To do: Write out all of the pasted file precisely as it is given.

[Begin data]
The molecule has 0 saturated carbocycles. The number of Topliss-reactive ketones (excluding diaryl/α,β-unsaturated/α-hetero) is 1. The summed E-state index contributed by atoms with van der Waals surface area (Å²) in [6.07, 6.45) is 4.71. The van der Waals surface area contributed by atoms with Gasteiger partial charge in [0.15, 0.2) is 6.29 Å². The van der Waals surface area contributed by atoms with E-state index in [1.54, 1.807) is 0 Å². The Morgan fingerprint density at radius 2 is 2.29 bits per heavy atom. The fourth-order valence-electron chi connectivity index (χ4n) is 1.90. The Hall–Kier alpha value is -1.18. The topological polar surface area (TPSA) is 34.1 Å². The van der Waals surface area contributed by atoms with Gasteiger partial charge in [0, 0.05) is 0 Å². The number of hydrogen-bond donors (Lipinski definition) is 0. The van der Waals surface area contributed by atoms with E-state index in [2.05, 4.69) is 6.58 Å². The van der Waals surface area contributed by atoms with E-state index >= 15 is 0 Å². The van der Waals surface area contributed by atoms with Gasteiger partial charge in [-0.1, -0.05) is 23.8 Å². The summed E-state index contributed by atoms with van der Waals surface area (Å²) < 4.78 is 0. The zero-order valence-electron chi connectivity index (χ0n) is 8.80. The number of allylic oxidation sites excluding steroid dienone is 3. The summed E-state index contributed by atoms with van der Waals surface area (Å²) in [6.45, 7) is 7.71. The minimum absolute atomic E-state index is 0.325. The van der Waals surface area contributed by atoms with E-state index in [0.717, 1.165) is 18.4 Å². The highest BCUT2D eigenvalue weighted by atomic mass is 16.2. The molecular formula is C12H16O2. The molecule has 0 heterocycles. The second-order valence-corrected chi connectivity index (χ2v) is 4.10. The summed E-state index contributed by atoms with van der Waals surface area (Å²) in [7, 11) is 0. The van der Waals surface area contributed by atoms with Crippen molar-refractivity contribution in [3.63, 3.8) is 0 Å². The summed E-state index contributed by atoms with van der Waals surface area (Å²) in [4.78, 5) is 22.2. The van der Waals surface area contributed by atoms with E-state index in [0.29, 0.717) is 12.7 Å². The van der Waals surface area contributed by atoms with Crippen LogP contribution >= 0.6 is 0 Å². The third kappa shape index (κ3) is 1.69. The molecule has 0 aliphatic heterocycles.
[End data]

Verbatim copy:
The molecule has 0 saturated carbocycles. The number of Topliss-reactive ketones (excluding diaryl/α,β-unsaturated/α-hetero) is 1. The summed E-state index contributed by atoms with van der Waals surface area (Å²) in [6.07, 6.45) is 4.71. The van der Waals surface area contributed by atoms with Gasteiger partial charge in [0.15, 0.2) is 6.29 Å². The van der Waals surface area contributed by atoms with E-state index in [1.54, 1.807) is 0 Å². The Morgan fingerprint density at radius 2 is 2.29 bits per heavy atom. The fourth-order valence-electron chi connectivity index (χ4n) is 1.90. The Hall–Kier alpha value is -1.18. The topological polar surface area (TPSA) is 34.1 Å². The van der Waals surface area contributed by atoms with Gasteiger partial charge in [0, 0.05) is 0 Å². The number of hydrogen-bond donors (Lipinski definition) is 0. The van der Waals surface area contributed by atoms with E-state index in [2.05, 4.69) is 6.58 Å². The van der Waals surface area contributed by atoms with E-state index >= 15 is 0 Å². The van der Waals surface area contributed by atoms with Gasteiger partial charge in [-0.1, -0.05) is 23.8 Å². The summed E-state index contributed by atoms with van der Waals surface area (Å²) < 4.78 is 0. The zero-order valence-electron chi connectivity index (χ0n) is 8.80. The number of allylic oxidation sites excluding steroid dienone is 3. The summed E-state index contributed by atoms with van der Waals surface area (Å²) in [6.45, 7) is 7.71. The minimum absolute atomic E-state index is 0.325. The van der Waals surface area contributed by atoms with E-state index in [0.717, 1.165) is 18.4 Å². The highest BCUT2D eigenvalue weighted by atomic mass is 16.2. The molecular formula is C12H16O2. The molecule has 0 heterocycles. The second-order valence-corrected chi connectivity index (χ2v) is 4.10. The summed E-state index contributed by atoms with van der Waals surface area (Å²) in [7, 11) is 0. The van der Waals surface area contributed by atoms with Crippen molar-refractivity contribution in [3.63, 3.8) is 0 Å². The summed E-state index contributed by atoms with van der Waals surface area (Å²) in [4.78, 5) is 22.2. The van der Waals surface area contributed by atoms with E-state index in [0.29, 0.717) is 12.7 Å². The van der Waals surface area contributed by atoms with Crippen LogP contribution >= 0.6 is 0 Å². The third kappa shape index (κ3) is 1.69. The molecule has 0 aliphatic heterocycles.